The college also created a Data Strategy Framework Guidelines and Procedures that references various data sources, resources and people at the college who can assist with data analysis or finding data reports. In addition, individuals can access a data request form on the Institutional Analysis office’s website.

Moreover, a Data Literacy Team (DaLT) provides data consultation to the Doña Ana campus community. The DaLT team is tasked with building data literacy for all campus constituents and they release campus-wide student success reports each semester.

On the team, “staff are represented, administrators are represented and faculty,” Wood said. “We’re bringing in students now.”

It is not just the Institutional Analysis Office’s responsibility to utilize data for student success, “It’s everybody. We all have a responsibility to look at data,” Wood urged.

For institutions looking to better use their data, she advised colleges to start with putting on paper an intentional data strategy framework. “You’ve got to conceptualize what this will look like on your campus,” she said.

In the plenary session “Why it’s Better to Lead Than Lag: How Leading Indicators Can Drive Institutional Change,” Institute for Evidence-Based Change president and CEO Dr. Brad Phillips discussed the importance of using leading indicators (evidence of progress) to achieve larger outcomes goals, which are lagging indicators such as graduation or successful course completion.

“Always start with the lagging indicators and backward map to the leading indicators,” he said.

When Odessa College saw a pattern of student behavior indicating that they were withdrawing from some professors’ classes more than others’, leaders looked to the data to understand the underlying reasons why, said Dr. Donald Wood, vice president for institutional effectiveness at Odessa.

After conducting instructor interviews, leaders found that instructors’ relationship with students affected the students’ course retention and completion.

As a result, the college developed instructional commitments that included interacting with students by name, closely monitoring student progress and holding one on one meetings with students. Student course retention rates increased significantly.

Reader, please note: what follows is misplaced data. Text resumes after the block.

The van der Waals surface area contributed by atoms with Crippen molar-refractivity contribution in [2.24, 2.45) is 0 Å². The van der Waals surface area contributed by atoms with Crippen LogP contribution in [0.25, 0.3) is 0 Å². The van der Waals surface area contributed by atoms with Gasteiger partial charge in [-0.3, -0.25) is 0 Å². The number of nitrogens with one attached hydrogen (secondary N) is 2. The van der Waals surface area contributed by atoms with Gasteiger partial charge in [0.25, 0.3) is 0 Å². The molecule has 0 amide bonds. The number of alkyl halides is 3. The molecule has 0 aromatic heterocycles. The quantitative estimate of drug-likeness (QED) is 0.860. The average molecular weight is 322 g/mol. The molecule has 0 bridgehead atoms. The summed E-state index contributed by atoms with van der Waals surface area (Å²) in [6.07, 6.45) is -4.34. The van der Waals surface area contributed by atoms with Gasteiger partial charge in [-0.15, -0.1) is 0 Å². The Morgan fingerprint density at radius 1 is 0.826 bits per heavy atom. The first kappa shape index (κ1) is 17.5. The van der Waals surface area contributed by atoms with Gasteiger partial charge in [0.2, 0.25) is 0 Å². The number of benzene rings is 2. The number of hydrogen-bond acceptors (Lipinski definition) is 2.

Odessa also developed services commitments for other staff and administrators.

“We decided that human relationships were at the heart of everything,” said Donald Wood. “That made a huge difference” in terms of student enrollment, persistence and completion.

The summit also addressed using data to encourage educational equity for students.

Dr. Terri Manning, strategic data and technology coach at ATD, said that individuals should not think of educational equity as giving “preferential treatment” to certain student groups.

It is about providing some students — including minority students, low-income, first-generation, veterans, disabled students or students who are food, housing and transportation insecure — with additional assistance or wraparound services to meet institutional achievement goals, she said.

She added that it can be hard for colleges to admit that they are not serving some of their students well. But by looking at demographic data before a student even steps on campus, institutions can identify support services a student may need.

When students are on campus, institutions should be looking at data metrics that gauge a student’s momentum towards degree completion and also analyzing disaggregated metrics to see what support services or interventions are working and what needs to be changed for certain groups, Manning added.

Susan Mayer, chief learning officer at ATD, added that institutions should ask students about challenges or barriers they are facing and also create a supportive council of advocates for students consisting of individuals in counseling and advising, academic disciplines, financial aid, career planning and more.

Beyond this, she suggested that equitable support for students may mean making supplemental support services such as study halls, tutoring labs or co-requisite classes mandatory.

“If we provide that on a required basis for our athletes, aren’t there other students” who may need similar support? Mayer asked.

Tiffany Pennamon can be reached at tpennamon@diverseeducation.com. You can follow her on Twitter @tiffanypennamon.